with Simpkin Project, New Leaf, Synrgy
Thu Aug 12
with Simpkin Project, New Leaf, Synrgy
|Age:||Ages 21+ Only|
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Ticket Price: $15 advanced / $15 day of show / $27 reserved loft seating (loft seating is available over the phone or in person at our box office)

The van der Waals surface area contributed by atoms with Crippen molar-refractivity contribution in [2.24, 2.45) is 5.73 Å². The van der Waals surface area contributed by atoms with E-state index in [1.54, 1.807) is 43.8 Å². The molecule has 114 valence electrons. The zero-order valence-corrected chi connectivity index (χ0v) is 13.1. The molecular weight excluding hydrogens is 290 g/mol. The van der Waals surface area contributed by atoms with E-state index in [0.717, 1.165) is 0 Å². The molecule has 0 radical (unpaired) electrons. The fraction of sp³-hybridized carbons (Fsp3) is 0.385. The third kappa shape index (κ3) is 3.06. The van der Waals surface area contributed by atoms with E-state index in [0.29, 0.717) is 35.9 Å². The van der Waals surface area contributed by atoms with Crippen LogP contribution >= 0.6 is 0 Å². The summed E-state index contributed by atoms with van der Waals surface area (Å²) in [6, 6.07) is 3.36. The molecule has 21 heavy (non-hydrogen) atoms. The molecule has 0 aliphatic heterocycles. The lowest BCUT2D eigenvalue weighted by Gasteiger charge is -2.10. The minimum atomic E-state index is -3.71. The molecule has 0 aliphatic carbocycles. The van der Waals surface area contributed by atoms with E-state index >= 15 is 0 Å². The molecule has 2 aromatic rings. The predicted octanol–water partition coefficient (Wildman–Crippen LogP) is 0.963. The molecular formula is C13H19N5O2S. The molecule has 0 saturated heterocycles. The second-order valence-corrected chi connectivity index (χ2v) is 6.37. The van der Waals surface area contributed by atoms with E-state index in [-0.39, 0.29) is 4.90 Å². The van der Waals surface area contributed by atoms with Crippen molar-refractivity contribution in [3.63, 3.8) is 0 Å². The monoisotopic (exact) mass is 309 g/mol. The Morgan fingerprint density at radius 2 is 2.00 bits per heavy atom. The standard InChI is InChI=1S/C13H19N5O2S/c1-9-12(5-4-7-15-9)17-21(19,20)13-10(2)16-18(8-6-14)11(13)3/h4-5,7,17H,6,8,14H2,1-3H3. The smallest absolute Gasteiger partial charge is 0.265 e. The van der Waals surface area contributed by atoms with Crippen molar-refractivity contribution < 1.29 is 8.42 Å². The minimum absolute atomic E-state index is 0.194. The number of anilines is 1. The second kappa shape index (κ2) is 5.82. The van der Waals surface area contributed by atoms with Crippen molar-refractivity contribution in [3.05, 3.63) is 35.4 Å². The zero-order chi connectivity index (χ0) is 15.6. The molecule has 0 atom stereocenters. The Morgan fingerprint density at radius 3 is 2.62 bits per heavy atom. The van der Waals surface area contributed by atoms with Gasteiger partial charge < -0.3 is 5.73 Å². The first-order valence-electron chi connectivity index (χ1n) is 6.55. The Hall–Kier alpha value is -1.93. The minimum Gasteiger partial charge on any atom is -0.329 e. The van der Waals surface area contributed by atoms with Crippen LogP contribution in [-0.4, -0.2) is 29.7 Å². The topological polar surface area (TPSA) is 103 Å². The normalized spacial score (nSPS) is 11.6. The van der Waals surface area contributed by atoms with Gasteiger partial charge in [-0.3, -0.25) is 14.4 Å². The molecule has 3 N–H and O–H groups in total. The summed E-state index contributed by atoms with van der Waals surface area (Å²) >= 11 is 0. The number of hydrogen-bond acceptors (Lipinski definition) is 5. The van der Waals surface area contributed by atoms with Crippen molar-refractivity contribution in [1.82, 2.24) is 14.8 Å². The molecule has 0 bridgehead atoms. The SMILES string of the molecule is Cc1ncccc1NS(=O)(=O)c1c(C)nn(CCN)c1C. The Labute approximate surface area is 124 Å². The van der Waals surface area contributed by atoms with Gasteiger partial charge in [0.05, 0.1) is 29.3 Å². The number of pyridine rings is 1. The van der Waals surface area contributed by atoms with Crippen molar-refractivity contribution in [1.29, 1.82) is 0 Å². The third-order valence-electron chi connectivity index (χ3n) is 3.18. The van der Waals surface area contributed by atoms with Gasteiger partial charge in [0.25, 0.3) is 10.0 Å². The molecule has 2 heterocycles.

Since 2009, Dubbest has been forging its own path through the heavily forested reggae landscape, expertly infusing roots traditionalism with a refreshing improvisational savvy that calls to mind not only the studio experimentation of pioneering dub producers Osbourne “King Tubby” Ruddock and Lee “Scratch” Perry but also the real-time exploration of jam bands like the Grateful Dead and Phish. As friends in high school, guitarist Andrew MacKenzie, singer/melodica player Ryan Thaxter , bassist Sean Craffey, guitarist Cory Mahoney, and drummer Kyle Hancock shared a love of pop-punk and ska, bonding over bands like Black Flag, until they caught wind of Augustus Pablo’s 1974 dub classic Ital Dub. This was the gamechanger that set the stage for their current musical approach: using introspective, spacious bass and drum grooves to anchor a thickly-textured interplay of instruments, vocals, and timbres. With their third album, Light Flashes, Dubbest is poised for national recognition.